Albert Oehlen (b. 1954)
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Albert Oehlen (b. 1954)

Gerüstbau (Scaffholding)

Albert Oehlen (b. 1954)
Gerüstbau (Scaffholding)
oil on canvas
94½ x 94½in. (240 x 240cm.)
Painted in 2000
Galerie Max Hetzler, Berlin.
London, Whitechapel Gallery, I Will Always Champion Good Paintings, July-September 2006 (illustrated in colour, p. 10).
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Lot Essay

Oehlen's paintings incorporate both motivations, enacting a lively, discursive and responsive dialogue realised directly onto the works themselves, while also exhibiting more unsettling, violent and even self-destructive tendencies. They seem to oscillate between a number of possibilities all at once. If cubism attempted to render the object in time and space through the imposition of multiple specular viewpoints, Oehlen appears to imagine the painting in several parallel universes. It looks like numerous pictures have been painted, one on top of the other, all occupying the same space, bleeding into and out of each other, revealing and obscuring informing and concealing. But then isn't that the condition of most painting? All paintings are painted over time - whether quickly or slowly - often built up layer upon layer, changed, altered, corrected, amended. Painting is a practice that allows for a critical dialogue with itself and its histories. From Abstract Expressionism, where it's all on the surface, to Renaissance masterpieces which, when x-rayed, reveal their under-paintings, false starts, re-workings and erasures.

In Oehlen's work these operations are exaggerated and foregrounded. It's all there on the surface of the canvas, on the screen if you like, displayed in its ambitious uncertainty; its moments of lyricism and nonsense, lucidity and jibberish, ugliness and beauty, confidence and doubt. The paintings reveal themselves with almost unbearable honesty: their possibilities, their desires and most importantly their failings. In an interview in 1990 Oehlen talked about the importance of failure to his work: "If I had a feeling that it wouldn't work, I thought I had to prove that it wouldn't work." Oehlen's strategy from the beginning was to show, through his works themselves, that he wasn't interested in ideas of success or failure, ore more accurately, that he was equally interested in both.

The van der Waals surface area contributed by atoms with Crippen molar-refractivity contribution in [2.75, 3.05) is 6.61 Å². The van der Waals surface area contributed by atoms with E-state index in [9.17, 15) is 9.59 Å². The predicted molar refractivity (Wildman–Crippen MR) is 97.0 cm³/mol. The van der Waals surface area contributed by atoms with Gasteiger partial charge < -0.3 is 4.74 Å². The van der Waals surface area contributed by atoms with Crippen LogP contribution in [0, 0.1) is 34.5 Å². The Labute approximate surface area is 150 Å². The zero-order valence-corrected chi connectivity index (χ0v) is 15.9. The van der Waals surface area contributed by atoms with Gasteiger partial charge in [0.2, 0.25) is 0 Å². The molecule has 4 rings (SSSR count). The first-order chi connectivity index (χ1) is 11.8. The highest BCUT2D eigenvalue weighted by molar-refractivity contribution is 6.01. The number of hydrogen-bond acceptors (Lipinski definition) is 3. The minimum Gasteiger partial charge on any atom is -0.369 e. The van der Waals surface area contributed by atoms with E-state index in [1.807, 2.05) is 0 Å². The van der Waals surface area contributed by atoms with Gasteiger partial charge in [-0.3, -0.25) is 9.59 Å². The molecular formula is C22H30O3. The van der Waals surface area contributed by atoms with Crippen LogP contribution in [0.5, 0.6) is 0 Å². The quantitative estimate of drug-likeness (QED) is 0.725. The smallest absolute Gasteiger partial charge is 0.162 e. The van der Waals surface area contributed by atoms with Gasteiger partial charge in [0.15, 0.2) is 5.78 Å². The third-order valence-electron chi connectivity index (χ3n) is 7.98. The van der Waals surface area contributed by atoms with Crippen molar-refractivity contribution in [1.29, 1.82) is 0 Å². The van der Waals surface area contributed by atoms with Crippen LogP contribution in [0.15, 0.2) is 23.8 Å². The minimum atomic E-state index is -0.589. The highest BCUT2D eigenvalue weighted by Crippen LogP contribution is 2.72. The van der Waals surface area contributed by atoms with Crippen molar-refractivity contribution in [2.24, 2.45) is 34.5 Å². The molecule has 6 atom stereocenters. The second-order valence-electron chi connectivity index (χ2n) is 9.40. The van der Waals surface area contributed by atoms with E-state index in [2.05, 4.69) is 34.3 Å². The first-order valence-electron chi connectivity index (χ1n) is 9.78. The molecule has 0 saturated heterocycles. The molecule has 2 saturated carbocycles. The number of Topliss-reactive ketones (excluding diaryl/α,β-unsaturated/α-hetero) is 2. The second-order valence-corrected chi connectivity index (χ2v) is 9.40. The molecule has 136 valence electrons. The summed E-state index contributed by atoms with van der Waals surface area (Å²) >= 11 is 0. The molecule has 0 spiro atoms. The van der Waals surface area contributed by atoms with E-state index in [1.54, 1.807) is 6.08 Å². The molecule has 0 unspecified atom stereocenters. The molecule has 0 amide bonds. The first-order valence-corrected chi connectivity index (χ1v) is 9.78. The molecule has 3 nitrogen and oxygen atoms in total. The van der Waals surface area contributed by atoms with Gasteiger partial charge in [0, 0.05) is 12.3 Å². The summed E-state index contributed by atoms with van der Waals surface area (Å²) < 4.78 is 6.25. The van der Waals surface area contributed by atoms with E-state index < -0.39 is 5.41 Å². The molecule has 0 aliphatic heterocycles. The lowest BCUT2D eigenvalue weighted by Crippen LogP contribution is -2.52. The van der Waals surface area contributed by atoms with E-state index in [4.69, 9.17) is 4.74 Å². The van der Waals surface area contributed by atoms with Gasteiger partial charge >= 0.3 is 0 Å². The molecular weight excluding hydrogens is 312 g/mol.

Oehlen has painted himself into a position where none of his canvases can be described as either abstract or figurative. It is not even that they might simply be a mix of the two. His own term is 'post-non-representational'. When you look at other painting today it feels like his works have evolved into an entirely new species; brought into being like Frankenstein's monster; cobbled together from the best and the worst bits of art history's gaudy corpses. Painting becomes both a limitation and a liberation. Freed from any notion of formal repetition, of content or theme, he is able to investigate, question, experiment and play in the plastic cosmology - the very material and matter - that constitutes and defines that universe. Just as in Hip Hop or electronic music, new methodologies and technologies inevitably expand the disciplines they bastardise. Oehlen's sampledelic, synthesised practice extends painting's vocabulary - its expressive, emotional range - whether intentionally or not. But it is his attitude - Punk's lasting legacy - that ensures his work remains so restless and vital. Where it might have got lazy, bloated or 'clever', puffed itself up into prog-rock noodling or anal over-production, he continues to take risks, pushes things forward, keeping it difficult, dirty, raucous and real.

(Oehlen quoted in exh.catI Will Always Champion Good Painting, Whitechapel Gallery London 2006, p.58-59)

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